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There is No Integration Here: Motivations of Far-Right Voters in Germany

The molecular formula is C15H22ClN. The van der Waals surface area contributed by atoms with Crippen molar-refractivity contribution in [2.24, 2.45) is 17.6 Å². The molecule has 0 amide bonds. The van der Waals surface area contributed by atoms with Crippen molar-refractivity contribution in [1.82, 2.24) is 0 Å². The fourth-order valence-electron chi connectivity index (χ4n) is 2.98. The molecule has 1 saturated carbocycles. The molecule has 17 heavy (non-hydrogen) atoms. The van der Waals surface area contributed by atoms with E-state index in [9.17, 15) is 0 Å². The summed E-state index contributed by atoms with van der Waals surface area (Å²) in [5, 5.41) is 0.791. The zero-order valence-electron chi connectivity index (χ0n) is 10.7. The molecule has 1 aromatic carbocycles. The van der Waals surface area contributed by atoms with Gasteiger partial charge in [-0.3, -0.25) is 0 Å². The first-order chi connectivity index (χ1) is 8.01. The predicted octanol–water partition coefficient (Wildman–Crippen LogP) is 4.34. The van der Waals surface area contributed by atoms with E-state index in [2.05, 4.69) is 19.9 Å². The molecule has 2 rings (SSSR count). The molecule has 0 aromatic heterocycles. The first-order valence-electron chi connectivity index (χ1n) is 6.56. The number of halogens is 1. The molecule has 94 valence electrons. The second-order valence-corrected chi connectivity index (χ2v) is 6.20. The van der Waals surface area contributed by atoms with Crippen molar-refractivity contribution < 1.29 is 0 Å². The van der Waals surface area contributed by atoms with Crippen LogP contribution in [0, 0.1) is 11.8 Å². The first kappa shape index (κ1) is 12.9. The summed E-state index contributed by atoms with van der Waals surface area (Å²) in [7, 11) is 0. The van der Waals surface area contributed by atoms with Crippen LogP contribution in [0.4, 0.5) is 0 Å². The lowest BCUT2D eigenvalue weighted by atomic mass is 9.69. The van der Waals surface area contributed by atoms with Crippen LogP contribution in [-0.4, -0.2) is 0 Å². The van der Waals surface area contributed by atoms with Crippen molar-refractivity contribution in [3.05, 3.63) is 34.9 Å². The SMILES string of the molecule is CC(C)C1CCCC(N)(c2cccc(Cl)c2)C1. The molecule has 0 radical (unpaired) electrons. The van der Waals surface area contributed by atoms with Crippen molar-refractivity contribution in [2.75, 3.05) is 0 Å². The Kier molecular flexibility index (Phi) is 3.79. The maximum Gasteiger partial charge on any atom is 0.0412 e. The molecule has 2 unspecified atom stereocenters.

Under what conditions do individuals opt out of the political mainstream and vote for the far-right? Results of recent European elections seem to defy the expectations of the literature, as the far-right gained a large share of votes despite relatively “normal” economic conditions and the stability of institutional constraints. In this dissertation, I focus on the demand-side to uncover why some people with anti-immigrant attitudes vote for the far-right but others with similar attitudes do not when supply-side conditions are held constant. I argue that what separates these voters is how immigrants are perceived as incompatible with the host society. Specifically, I argue that individuals who have populist far-right attitudes and who deem immigrants as “other” because they are not integrated are more likely to vote for the far-right than are those who do not. I develop and test this hypothesis using original survey data collected in Germany. The multivariate quantitative analyses show that the far-right AfD vote is associated with the belief that immigrants are not integrated and a lack of confidence in Chancellor Angela Merkel. Analysis of open-ended responses of AfD voters confirms these findings. AfD voters say that they think immigrants are forging “parallel societies” and that they are concerned about the long-term impact of immigrants in Germany. AfD voters place blame on both immigrants themselves, who they perceive as not integrating, as well as on Angela Merkel, who they blame for allowing immigrants into the country. By uncovering the underlying motivations of “less extreme” far-right voters, the findings of this dissertation provide a greater understanding of the mainstreaming of the far-right and its electoral success in western societies with immigrant populations.

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